Polistine Wasps and the Colony Cycle

olistine Wasps

Colonies of Polistine wasps are composed primarily of females; males are produced only for mating purposes. Colonies include queens, the principal egg layer in the colony, gynes, females that will become a queen in the following year, foundresses, mated females capable of laying eggs in a spring nest, and workers, females who work on their natal nest and have the potential to become queen. A female wasps role is not predetermined; when a females emerges from her cocoon, she has the potneial to become a queen or a worker. Her final role in the colony depends on the status of the colony cycle and on a number of other social factors.

he Colony Cycle

Colonies are started in the spring by mated, overwintered females that emerge from their hibernation sites on warm days. While single females sometimes start a colony, often times a group of females will found a colony together. This group of females must fight amongst themselves to establish a dominance hierarchy. The female at the top of the hierarchy becomes the queen, while the rest of the foundresses start to function as workers. The ovaries of the queen become well developed and she turns into the main egg layer. The ovaries of the rest of the foundresses start to decrease in size as they take on the dangerous tasks of foraging for water, for plant fibers to construct the nest, and for nectar and caterpillars to feed the queens and her offspring.

The foundress or foundresses raise a generation of offspring, which, upon emerging as adults, become workers. If there is enough time before the end of the season, the workers help raise more workers. If not, they will help raise a generation of females that will mate and hibernate to become foundresses the next spring. A generation of males is also produced by the end of the year. They will mate with the future foundress and, along with the workers, will die over the course of the winter.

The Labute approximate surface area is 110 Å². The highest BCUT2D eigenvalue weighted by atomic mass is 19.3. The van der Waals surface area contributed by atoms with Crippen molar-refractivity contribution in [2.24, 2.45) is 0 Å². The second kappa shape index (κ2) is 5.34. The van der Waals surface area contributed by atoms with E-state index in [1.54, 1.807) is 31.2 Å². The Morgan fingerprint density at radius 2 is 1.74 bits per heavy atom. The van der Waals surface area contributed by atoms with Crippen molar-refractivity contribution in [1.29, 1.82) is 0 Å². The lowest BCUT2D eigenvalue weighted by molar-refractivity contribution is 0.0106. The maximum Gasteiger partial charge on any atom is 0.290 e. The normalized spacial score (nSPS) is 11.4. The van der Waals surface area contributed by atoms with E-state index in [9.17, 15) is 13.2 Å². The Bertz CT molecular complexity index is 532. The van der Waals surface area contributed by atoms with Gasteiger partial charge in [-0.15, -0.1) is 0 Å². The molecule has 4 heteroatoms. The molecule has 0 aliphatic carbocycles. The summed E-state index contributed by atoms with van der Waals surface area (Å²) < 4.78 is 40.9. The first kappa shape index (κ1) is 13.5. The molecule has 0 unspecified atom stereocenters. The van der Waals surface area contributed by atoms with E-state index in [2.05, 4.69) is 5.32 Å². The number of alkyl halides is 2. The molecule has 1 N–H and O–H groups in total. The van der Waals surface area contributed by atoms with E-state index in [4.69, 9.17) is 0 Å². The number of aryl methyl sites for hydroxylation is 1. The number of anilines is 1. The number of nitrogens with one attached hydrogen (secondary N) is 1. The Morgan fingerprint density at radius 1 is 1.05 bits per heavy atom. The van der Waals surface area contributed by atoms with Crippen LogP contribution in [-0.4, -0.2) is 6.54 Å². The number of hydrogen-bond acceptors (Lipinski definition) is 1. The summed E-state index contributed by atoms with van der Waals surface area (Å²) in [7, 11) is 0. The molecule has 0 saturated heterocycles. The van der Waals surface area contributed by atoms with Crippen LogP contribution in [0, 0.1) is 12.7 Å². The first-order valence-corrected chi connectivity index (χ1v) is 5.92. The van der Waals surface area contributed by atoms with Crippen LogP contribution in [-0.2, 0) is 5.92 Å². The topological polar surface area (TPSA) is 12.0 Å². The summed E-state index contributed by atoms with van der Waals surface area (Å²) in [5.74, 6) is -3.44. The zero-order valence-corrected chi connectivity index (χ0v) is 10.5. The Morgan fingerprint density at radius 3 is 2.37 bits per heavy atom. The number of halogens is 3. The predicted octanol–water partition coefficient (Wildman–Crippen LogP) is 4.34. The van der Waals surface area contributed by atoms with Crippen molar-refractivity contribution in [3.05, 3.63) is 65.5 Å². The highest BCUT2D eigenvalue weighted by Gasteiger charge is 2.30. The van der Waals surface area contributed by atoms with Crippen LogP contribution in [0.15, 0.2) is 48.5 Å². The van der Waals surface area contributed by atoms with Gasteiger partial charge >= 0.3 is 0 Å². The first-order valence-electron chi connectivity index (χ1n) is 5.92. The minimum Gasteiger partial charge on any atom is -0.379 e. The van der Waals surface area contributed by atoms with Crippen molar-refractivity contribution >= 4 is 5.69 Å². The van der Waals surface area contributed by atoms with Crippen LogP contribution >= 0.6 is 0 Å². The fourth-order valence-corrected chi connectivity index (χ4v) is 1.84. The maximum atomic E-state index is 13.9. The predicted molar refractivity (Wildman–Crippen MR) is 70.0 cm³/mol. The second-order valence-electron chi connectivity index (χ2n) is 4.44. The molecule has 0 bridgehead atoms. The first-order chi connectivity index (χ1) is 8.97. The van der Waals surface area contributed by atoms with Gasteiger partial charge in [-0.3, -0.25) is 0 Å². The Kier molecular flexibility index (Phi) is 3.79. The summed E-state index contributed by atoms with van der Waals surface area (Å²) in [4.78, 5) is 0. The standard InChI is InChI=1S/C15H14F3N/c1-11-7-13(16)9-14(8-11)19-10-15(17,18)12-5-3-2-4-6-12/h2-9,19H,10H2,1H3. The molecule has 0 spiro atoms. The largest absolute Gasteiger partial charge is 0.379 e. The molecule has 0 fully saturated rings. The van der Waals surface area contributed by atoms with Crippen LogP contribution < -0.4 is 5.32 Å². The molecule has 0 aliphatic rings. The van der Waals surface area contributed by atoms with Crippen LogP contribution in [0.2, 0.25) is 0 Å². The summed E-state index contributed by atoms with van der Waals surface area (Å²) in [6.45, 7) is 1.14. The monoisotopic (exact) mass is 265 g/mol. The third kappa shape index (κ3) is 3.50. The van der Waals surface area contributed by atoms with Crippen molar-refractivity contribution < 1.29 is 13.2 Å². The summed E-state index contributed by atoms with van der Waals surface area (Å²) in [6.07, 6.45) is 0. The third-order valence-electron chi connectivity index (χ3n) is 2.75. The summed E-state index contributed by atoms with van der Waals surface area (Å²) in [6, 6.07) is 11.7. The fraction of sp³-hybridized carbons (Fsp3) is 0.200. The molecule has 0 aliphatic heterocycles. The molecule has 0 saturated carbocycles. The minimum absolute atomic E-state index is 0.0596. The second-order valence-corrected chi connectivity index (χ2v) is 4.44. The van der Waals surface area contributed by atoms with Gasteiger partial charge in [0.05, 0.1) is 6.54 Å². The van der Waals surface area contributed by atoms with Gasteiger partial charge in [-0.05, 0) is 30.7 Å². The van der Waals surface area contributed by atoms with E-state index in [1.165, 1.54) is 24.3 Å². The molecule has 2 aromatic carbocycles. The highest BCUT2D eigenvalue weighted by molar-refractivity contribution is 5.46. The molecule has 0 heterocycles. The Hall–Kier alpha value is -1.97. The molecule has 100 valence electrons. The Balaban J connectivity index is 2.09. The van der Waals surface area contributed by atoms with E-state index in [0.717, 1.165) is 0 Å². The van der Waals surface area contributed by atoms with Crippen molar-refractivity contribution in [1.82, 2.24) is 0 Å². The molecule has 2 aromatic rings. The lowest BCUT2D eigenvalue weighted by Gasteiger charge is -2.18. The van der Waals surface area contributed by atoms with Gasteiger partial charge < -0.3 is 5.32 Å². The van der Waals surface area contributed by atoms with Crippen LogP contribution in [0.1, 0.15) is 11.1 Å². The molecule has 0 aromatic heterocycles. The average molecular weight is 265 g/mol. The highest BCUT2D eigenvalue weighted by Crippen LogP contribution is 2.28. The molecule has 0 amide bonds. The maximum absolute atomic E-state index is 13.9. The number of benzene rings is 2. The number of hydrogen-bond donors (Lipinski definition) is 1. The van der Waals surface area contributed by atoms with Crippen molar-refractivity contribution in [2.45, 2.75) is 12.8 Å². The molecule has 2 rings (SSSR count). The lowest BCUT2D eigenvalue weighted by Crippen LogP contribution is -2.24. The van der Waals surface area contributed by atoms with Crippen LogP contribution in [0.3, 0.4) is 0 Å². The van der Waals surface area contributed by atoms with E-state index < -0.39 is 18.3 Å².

eviations from the Colony Cycle

The shortness of the growing season of northern climates leaves little room for deviation from the general colony cycle. However, in populations with extended growing seasons, it is more likely for the structure of the colony to change over the course of the season. Drastic changes may result from the destruction of the nest by predators such as raccoons or birds. Ants frequently raid nests and take all the brood for food. As well, parasites often infest the larvae and pupae causing irreparable damage to the brood. These factors often make it difficult for colonies to reach the end of the nesting cycle to produce the future reproductives, and cooperative work becomes an essential factor in recuperating from such events.

Outside factors, such as parasites and predators, have an extensive effect on a colony. However, drastic changes to the hierarchic structure of the colony may result from conflicts of interest within the colony itself. For example, when the queen dies, one of the co-foundresses or one of the workers takes over the queen's position. Due to the varying genetic relatedness of the different females, the takeover leads to a conflict of interest between workers and foundresses. Part of this project will be to determine who you believe will take over.

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